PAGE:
New Delhi:In 2014, when lawyer Birender Sangwan visited his friend’s brother at a hospital who had undergone a heart surgery, he inspected the box of coronary stent, a tube placed in the artery.
“It kind of hit me…there was no bill and I couldn’t find any details of price. My friend’s brother had paid Rs 1,26,000 for the coronary stent. I felt the price was exorbitant,” 37-year-old Sangwan tells while sitting in his chamber at Rohini District Court.
After doing some preliminary research, Sangwan shot a letter to Union Health Ministry complaining about overpricing of coronary stents installed in patients. He also filed an RTI application to ascertain under which category stents are classified in health sector – drugs or metals.
“The RTI reply bewildered me. Firstly, I came to know that cardiac stents are exempted from Customs duty. Secondly, stents are notified as drugs but not covered under any price control mechanism in India because they were not included in the National List of Essential Medicines (NLEM). I had to get it to that list,” Sangwan, who filed a petition in Delhi High Court in 2014 asking regulation on prices of stents, says.
The final success of Sangwan’s more than two-year-old battle came on Tuesday when the government decided to cut prices of life-saving coronary stents by up to 85 percent.
According to the government’s orders – implemented with immediate effect – the maximum retail price of bare metal stents (BMS) and drug eluting stents (DES) will be Rs 7,623 and Rs 31,080, respectively, inclusive of VAT and other local taxes. Earlier, a patient, on average, had to cough up Rs 45,000 for BMS and RS 1.21 lakh on DES.
A coronary stent is a tube-shaped device fixed in the arteries to keep them open so as to ensure proper supply of blood to the heart. More than five lakh stents of various categories are used annually in India annually. Most of them being imported from other countries.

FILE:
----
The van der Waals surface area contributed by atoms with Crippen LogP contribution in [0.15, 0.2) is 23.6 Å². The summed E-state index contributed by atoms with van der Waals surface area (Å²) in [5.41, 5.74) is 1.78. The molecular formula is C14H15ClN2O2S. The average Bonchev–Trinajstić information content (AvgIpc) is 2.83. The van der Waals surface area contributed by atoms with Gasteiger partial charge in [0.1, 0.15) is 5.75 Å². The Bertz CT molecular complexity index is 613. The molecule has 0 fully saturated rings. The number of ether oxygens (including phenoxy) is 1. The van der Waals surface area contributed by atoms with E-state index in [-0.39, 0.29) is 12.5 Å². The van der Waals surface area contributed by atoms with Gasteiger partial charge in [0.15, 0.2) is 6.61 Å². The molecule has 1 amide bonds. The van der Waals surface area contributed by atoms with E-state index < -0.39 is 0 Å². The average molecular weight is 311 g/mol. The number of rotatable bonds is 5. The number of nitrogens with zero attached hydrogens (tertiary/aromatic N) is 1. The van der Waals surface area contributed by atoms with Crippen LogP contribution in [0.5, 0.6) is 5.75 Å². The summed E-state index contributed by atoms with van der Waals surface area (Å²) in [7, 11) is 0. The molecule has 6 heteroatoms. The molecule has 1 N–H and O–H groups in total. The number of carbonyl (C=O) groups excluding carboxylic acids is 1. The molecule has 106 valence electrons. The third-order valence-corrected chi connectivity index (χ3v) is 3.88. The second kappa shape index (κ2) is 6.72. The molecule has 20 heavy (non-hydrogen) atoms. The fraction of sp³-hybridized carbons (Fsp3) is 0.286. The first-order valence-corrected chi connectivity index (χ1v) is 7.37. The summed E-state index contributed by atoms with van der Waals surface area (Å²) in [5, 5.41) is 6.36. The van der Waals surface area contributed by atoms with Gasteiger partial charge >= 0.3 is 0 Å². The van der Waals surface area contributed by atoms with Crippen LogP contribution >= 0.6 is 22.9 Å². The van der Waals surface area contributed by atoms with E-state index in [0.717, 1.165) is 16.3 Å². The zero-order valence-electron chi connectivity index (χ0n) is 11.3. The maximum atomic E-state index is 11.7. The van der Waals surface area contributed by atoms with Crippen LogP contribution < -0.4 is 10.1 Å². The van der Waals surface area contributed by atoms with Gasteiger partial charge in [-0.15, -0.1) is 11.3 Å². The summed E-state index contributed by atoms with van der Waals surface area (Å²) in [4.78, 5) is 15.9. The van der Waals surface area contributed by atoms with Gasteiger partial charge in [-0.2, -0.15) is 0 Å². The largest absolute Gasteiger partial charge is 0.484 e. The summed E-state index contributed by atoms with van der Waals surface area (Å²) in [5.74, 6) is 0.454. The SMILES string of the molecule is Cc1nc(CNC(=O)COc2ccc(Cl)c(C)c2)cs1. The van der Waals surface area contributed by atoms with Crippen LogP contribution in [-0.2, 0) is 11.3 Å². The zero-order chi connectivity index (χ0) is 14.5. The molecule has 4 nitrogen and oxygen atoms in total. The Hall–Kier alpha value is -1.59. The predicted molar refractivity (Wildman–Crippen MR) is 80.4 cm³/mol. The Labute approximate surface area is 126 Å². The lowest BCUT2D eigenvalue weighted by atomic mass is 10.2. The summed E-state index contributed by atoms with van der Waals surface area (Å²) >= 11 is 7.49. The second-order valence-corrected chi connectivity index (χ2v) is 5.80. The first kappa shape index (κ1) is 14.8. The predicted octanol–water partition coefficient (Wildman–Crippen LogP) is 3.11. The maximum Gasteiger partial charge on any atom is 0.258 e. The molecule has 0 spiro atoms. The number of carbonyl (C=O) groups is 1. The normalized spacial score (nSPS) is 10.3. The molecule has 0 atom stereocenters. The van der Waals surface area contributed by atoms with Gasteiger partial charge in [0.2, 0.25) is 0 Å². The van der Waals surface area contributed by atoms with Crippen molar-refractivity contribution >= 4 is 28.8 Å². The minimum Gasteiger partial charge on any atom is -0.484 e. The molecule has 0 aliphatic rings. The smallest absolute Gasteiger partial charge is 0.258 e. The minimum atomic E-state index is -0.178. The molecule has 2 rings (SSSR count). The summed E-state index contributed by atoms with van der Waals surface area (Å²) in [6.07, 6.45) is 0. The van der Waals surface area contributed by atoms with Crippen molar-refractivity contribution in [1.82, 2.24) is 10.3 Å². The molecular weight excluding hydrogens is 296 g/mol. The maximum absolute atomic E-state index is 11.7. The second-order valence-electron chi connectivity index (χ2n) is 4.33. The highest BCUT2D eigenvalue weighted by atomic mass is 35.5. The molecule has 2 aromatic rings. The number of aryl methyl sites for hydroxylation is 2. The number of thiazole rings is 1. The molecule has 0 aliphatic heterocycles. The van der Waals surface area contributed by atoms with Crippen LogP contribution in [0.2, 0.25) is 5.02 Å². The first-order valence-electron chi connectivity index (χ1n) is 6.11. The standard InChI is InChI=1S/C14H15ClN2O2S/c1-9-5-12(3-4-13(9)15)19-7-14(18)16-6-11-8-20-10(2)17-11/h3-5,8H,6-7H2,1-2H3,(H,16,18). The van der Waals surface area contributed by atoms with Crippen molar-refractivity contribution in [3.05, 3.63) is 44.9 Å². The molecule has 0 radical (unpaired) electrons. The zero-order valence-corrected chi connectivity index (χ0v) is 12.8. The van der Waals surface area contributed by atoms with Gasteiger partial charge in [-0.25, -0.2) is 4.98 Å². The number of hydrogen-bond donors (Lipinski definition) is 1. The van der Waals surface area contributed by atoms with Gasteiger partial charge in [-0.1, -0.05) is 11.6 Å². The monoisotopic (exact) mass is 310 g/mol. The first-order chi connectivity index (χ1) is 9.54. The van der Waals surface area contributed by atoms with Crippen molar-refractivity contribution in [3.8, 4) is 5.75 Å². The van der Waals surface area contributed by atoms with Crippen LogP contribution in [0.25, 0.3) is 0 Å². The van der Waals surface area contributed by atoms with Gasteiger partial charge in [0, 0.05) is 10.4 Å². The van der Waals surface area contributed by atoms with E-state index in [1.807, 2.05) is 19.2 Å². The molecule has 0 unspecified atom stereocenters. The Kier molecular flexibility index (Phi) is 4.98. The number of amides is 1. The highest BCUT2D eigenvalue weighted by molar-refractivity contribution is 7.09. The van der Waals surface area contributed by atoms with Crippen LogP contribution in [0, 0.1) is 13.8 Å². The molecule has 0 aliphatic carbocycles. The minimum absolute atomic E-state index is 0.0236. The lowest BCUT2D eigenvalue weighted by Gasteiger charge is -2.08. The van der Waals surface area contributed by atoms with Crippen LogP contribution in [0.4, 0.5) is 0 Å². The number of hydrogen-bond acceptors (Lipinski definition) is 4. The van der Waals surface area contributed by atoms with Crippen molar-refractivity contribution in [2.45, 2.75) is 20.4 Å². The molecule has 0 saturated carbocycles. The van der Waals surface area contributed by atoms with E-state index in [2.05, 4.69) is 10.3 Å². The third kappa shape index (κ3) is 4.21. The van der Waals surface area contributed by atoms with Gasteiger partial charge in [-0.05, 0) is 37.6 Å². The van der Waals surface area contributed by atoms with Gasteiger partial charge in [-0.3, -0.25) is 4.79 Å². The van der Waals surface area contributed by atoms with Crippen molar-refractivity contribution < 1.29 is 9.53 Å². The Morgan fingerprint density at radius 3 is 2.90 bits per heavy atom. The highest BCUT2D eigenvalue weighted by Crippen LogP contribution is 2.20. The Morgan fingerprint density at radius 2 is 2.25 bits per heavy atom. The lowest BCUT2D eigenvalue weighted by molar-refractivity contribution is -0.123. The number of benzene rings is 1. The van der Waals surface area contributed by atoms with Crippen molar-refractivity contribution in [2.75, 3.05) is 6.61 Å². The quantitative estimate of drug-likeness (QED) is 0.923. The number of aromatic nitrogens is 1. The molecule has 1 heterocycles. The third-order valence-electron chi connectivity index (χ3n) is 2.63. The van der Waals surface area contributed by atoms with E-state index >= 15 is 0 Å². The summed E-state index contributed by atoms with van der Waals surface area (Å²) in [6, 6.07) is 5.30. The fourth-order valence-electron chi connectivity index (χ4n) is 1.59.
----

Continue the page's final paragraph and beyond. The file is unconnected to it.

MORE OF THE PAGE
After Tuesday’s order, dozens of his colleagues have been dropping by his office to congratulate him. His success has found many takers including Prime Minister Narendra Modi.
“See, PM Modi is telling an audience that his government cares for poor and has reduced the price of cardiac stents,” Sangwan says while flashing a calm smile. He shows a tweet from PM Modi’s handle on his iPhone in which Modi is addressing a rally and speaking about the price cut of stents.
His petition last year ensured cleanliness and sanitation in Delhi after MCD workers went on prolonged strike due to non-payment of salaries. He also wanted government to make a surrogacy law for ensuring safety and financial security of surrogate mother and the child. During demonetisation, Sangwan also filed a petition asking government to allow usage of old currency notes in courts and marriages.
“I spend two days of my week for the country,” Sangwan, who practices at Delhi High Court and Rohini District Courts. “On Friday and Saturday, I work with my juniors and assistants to discuss issues concerning public and then use the law to ensure that wrongs are rectified.”
Hailing from Haryana’s Sonipat area, Sangwan says the idea of “social service through law” came naturally. Brought up by his teacher parents’, Sangwan says his upbringing made him care seriously about the issues in society.
“Whenever something good happens from my efforts, I sleep better. It gives pleasure to my soul.”
Sangwan’s new target is the price regulation of different kinds of implants for knee and hip replacement surgeries.
“We are working on it. Once ready, we will go to court,” he says.